2. Victoria C. Slotto August 7, 2017 / 3:26 pm

    Amazing how this prompt seems to be leading some of us into the world of memories…very nostalgic ones. The contrast between your parents, brought to life in their handwriting, is so effective. That one trait tells an entire story. I guess I was blessed that the nuns never let me be anything but what a am–a lefty. That saddens me for her.

    Liked by 1 person

    • lillian August 7, 2017 / 3:36 pm

      It explained a lot when I learned about it. Glad you enjoyed the post….a wonderful prompt, Victoria!

      Liked by 1 person

  3. Frank Hubeny August 7, 2017 / 3:35 pm

    I’m left handed. They didn’t stop me in school, but I don’t think my penmanship is very good nonetheless. Nice wondering what will happen to those texts. You might want to photograph or scan those mementos.

    Liked by 1 person

    • lillian August 7, 2017 / 3:37 pm

      A very good idea, Frank. Yes….my mother would be over 100 now if she were alive. So it was in grade school where she was made to be a rightie. Thankfully, I don’t think this is done any more….the rulers on the knuckles or the forcing away from left-handedness.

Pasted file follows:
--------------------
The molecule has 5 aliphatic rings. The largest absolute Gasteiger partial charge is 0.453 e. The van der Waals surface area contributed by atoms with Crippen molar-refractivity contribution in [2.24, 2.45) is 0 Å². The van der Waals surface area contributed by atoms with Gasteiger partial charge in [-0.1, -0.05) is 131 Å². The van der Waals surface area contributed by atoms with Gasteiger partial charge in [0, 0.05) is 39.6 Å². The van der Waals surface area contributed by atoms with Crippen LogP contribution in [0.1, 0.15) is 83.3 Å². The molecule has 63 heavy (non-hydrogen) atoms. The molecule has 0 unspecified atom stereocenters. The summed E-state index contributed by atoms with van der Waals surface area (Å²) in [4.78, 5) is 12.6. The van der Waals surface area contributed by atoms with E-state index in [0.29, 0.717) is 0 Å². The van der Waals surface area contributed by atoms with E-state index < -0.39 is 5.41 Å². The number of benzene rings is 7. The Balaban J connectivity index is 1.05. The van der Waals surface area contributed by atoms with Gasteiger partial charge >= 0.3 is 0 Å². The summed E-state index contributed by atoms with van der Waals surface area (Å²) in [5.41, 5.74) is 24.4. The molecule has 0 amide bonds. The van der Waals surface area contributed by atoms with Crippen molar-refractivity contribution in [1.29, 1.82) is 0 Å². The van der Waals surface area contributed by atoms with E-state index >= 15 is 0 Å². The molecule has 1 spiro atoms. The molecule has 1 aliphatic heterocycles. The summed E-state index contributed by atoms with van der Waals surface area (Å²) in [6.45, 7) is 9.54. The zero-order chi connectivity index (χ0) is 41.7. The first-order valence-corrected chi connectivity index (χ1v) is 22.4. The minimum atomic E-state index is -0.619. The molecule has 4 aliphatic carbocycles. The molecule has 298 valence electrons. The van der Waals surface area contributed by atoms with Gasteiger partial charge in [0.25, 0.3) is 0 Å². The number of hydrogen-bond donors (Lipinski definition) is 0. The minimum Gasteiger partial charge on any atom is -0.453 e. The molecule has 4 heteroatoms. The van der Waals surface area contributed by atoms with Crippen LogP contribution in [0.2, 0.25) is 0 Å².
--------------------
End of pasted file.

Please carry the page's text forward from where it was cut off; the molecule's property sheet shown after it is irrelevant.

Liked by 1 person

      • Victoria C. Slotto August 7, 2017 / 3:57 pm

        When we discussed the whole neurological aspect of changing handedness when I studied nursing, they told us it changed in the early 40’s. I hope this was world-wide. Many kids who changed ended up with speech disorders because the handedness and speech functions are both on the dominant side.

        Liked by 2 people

      • lillian August 8, 2017 / 10:22 am

        This would have been in the 1920s with my mother. Fortunately, she did not have a speech disorder….but she was always sensitive about her writing. It affected her confidence. Am very glad they allow children these days to develop “naturally.”

        Liked by 1 person

  4. Grace August 7, 2017 / 3:46 pm

    How lucky for you to have them Lillian ~ Certainly a treasure to look back on ~ As to their relationship, it is authentic and long-lasting ~ My hubby and I don’t have a perfect relationship either but we managed it through the years ~ Love where the prompt took you and hopefully your children will keep your ink and letters as keepsakes ~ Hope you are well ~

    Liked by 1 person

    • lillian August 8, 2017 / 10:25 am

      Looking at their handwriting is as special as seeing photos of them. Even more I think because it is actually a part of their thoughts and emotions on the page rather than an image…if that makes sense?